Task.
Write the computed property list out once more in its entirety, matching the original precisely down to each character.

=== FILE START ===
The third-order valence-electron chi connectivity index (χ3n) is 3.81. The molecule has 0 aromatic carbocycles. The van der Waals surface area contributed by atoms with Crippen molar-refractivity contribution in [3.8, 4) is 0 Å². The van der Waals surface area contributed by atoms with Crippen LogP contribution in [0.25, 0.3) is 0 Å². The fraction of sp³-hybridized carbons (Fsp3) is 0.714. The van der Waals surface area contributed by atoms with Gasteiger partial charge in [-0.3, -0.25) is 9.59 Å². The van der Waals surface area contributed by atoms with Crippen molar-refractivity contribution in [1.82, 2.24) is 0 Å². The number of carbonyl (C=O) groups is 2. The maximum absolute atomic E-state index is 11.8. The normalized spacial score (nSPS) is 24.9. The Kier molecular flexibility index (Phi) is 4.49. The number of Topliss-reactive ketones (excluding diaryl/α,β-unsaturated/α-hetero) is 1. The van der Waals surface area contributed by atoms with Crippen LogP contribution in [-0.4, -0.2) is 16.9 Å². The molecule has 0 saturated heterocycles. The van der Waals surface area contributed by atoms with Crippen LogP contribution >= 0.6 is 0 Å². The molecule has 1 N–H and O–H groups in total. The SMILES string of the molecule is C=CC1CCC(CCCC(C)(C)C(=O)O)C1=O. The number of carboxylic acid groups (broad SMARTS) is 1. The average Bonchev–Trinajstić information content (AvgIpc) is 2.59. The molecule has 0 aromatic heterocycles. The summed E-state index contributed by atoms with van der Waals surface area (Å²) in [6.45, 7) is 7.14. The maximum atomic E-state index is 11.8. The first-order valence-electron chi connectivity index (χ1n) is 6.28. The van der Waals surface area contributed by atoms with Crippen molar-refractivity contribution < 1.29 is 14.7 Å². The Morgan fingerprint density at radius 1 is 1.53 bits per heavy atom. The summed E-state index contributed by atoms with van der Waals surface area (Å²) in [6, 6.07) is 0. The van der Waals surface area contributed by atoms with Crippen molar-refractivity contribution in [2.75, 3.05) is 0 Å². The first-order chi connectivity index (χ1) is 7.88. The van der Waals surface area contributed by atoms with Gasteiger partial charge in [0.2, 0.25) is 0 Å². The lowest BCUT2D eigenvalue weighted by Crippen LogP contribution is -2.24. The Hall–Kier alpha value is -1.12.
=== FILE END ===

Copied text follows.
The third-order valence-electron chi connectivity index (χ3n) is 3.81. The molecule has 0 aromatic carbocycles. The van der Waals surface area contributed by atoms with Crippen molar-refractivity contribution in [3.8, 4) is 0 Å². The van der Waals surface area contributed by atoms with Crippen LogP contribution in [0.25, 0.3) is 0 Å². The fraction of sp³-hybridized carbons (Fsp3) is 0.714. The van der Waals surface area contributed by atoms with Gasteiger partial charge in [-0.3, -0.25) is 9.59 Å². The van der Waals surface area contributed by atoms with Crippen molar-refractivity contribution in [1.82, 2.24) is 0 Å². The number of carbonyl (C=O) groups is 2. The maximum absolute atomic E-state index is 11.8. The normalized spacial score (nSPS) is 24.9. The Kier molecular flexibility index (Phi) is 4.49. The number of Topliss-reactive ketones (excluding diaryl/α,β-unsaturated/α-hetero) is 1. The van der Waals surface area contributed by atoms with Crippen LogP contribution in [-0.4, -0.2) is 16.9 Å². The molecule has 0 saturated heterocycles. The van der Waals surface area contributed by atoms with Crippen LogP contribution >= 0.6 is 0 Å². The molecule has 1 N–H and O–H groups in total. The SMILES string of the molecule is C=CC1CCC(CCCC(C)(C)C(=O)O)C1=O. The number of carboxylic acid groups (broad SMARTS) is 1. The average Bonchev–Trinajstić information content (AvgIpc) is 2.59. The molecule has 0 aromatic heterocycles. The summed E-state index contributed by atoms with van der Waals surface area (Å²) in [6.45, 7) is 7.14. The maximum atomic E-state index is 11.8. The first-order valence-electron chi connectivity index (χ1n) is 6.28. The van der Waals surface area contributed by atoms with Crippen molar-refractivity contribution < 1.29 is 14.7 Å². The Morgan fingerprint density at radius 1 is 1.53 bits per heavy atom. The summed E-state index contributed by atoms with van der Waals surface area (Å²) in [6, 6.07) is 0. The van der Waals surface area contributed by atoms with Crippen molar-refractivity contribution in [2.75, 3.05) is 0 Å². The first-order chi connectivity index (χ1) is 7.88. The van der Waals surface area contributed by atoms with Gasteiger partial charge in [0.2, 0.25) is 0 Å². The lowest BCUT2D eigenvalue weighted by Crippen LogP contribution is -2.24. The Hall–Kier alpha value is -1.12.